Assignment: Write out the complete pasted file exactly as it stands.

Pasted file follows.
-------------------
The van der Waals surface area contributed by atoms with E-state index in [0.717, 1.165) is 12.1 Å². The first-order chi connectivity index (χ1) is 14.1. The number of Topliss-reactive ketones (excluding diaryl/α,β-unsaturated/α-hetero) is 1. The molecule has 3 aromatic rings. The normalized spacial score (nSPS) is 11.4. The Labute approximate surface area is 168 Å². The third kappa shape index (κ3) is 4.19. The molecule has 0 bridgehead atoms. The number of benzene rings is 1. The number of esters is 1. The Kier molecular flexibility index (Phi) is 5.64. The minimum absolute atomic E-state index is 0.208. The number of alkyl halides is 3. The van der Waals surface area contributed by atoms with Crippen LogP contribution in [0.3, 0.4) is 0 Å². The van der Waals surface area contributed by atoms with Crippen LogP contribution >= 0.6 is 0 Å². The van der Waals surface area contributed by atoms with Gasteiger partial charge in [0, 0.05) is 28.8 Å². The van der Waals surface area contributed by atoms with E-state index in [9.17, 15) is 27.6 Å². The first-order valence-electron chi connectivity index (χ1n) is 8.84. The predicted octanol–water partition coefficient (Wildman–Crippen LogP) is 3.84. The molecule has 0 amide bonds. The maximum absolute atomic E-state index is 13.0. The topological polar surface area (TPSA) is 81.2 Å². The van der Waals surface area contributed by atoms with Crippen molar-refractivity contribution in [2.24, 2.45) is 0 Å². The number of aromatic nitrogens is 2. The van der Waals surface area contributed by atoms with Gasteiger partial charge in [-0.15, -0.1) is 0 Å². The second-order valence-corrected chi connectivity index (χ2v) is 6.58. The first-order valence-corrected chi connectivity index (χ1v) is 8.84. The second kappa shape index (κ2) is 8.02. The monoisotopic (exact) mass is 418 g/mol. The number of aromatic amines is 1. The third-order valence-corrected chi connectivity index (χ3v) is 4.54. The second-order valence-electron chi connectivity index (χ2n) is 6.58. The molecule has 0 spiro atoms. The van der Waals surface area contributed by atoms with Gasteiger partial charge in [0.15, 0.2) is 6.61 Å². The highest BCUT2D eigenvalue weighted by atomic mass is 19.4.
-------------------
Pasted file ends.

The van der Waals surface area contributed by atoms with E-state index in [0.717, 1.165) is 12.1 Å². The first-order chi connectivity index (χ1) is 14.1. The number of Topliss-reactive ketones (excluding diaryl/α,β-unsaturated/α-hetero) is 1. The molecule has 3 aromatic rings. The normalized spacial score (nSPS) is 11.4. The Labute approximate surface area is 168 Å². The third kappa shape index (κ3) is 4.19. The molecule has 0 bridgehead atoms. The number of benzene rings is 1. The number of esters is 1. The Kier molecular flexibility index (Phi) is 5.64. The minimum absolute atomic E-state index is 0.208. The number of alkyl halides is 3. The van der Waals surface area contributed by atoms with Crippen LogP contribution in [0.3, 0.4) is 0 Å². The van der Waals surface area contributed by atoms with Crippen LogP contribution >= 0.6 is 0 Å². The van der Waals surface area contributed by atoms with Gasteiger partial charge in [0, 0.05) is 28.8 Å². The van der Waals surface area contributed by atoms with E-state index in [9.17, 15) is 27.6 Å². The first-order valence-electron chi connectivity index (χ1n) is 8.84. The predicted octanol–water partition coefficient (Wildman–Crippen LogP) is 3.84. The molecule has 0 amide bonds. The maximum absolute atomic E-state index is 13.0. The topological polar surface area (TPSA) is 81.2 Å². The van der Waals surface area contributed by atoms with Crippen molar-refractivity contribution in [2.24, 2.45) is 0 Å². The number of aromatic nitrogens is 2. The van der Waals surface area contributed by atoms with Gasteiger partial charge in [-0.15, -0.1) is 0 Å². The second-order valence-corrected chi connectivity index (χ2v) is 6.58. The first-order valence-corrected chi connectivity index (χ1v) is 8.84. The second kappa shape index (κ2) is 8.02. The monoisotopic (exact) mass is 418 g/mol. The number of aromatic amines is 1. The third-order valence-corrected chi connectivity index (χ3v) is 4.54. The second-order valence-electron chi connectivity index (χ2n) is 6.58. The molecule has 0 spiro atoms. The van der Waals surface area contributed by atoms with Gasteiger partial charge in [0.15, 0.2) is 6.61 Å². The highest BCUT2D eigenvalue weighted by atomic mass is 19.4.